brake conversion

Discussion in 'Classic Mustang Specific Tech' started by vobraman, Dec 17, 2003.

  1. I badly need to do a disc conversion on the front. Have a 67 Coupe with manual brakes. I have been looking at stainles steel kit. Do I have to stay with manual or can I switch to power ? Is there a big advantage with power over manual ? Do I have to change my current brake pedal? The car is set up for street and will be running in the 11's. I will post some pics next week.

    Any help is welcome
  2. Yes you can switch to power if you want too you just need to add a power booster and order the correct parts for it, IIRC the push rod changes on power but the pedal bracket itself stays the same...I am sure I will be corrected if I am wrong. However, are you sure you want to switch to power? If you are running an 11 sec car will you have enough vacuum to support power brakes?

    I run SSBC manual discs in the front and rear of my 65 and the stopping power is awesome. And I have an extra heavy cleveland to make stopping more fun.

  3. if i can run with manual then thats is what I want. Do not want to spend more $ than needed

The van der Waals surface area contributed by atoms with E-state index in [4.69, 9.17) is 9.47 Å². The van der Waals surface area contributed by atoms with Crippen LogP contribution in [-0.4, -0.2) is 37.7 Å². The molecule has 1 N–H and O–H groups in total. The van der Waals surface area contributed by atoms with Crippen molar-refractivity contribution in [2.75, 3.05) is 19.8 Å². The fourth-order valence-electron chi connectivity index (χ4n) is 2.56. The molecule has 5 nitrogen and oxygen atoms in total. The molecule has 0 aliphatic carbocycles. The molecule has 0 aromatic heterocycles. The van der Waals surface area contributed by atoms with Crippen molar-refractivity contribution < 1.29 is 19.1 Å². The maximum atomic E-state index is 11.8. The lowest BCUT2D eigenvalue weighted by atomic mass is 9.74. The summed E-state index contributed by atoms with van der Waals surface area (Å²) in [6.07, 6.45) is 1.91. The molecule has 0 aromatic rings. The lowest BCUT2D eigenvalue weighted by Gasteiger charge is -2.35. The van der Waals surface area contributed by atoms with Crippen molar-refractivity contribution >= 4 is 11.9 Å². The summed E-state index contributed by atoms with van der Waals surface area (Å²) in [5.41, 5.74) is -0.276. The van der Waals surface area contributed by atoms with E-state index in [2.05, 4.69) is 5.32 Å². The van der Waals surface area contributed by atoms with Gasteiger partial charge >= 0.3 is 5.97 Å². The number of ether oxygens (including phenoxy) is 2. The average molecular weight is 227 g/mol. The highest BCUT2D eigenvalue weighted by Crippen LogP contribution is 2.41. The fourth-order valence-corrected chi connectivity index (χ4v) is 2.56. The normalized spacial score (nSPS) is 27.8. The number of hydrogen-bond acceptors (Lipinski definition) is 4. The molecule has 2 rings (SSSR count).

4. Well then you have your try this on for size...have you looked at Baer? They make some very nice braking kits are have a higher performance reputation than the SSBC....I chose the SSBC for my ride becuase I had I high familiarity with their product and knew just how easy it was to install the disc brakes (only a few hours) and at the time I knew nothing about the Baer products...if I had it to do over again, I would prob by the Baers.....they do cost a little more though.

  5. I will check there web site and see what they have to offer.
  6. Took three months to get my 13" fronts from Baer...just "baer" that in mind. ;)
  7. Although the Baer brakes look awesome, there is some arguements out there with regard to Baer and other cross drilled systems.

    Cross drilling was a practice originating in race cars designed to reduce the weight of the rotor while the cooling properties are minimal if any.

    The holes have a tendancy to spider crack under heat strain and can reduce the overall life of the rotor by 50%...

    Slotting on the other hand is more beneficial and functional in the reduction of gas build up and brake fade. This set-up is better for longevity and performance on a street driven ride...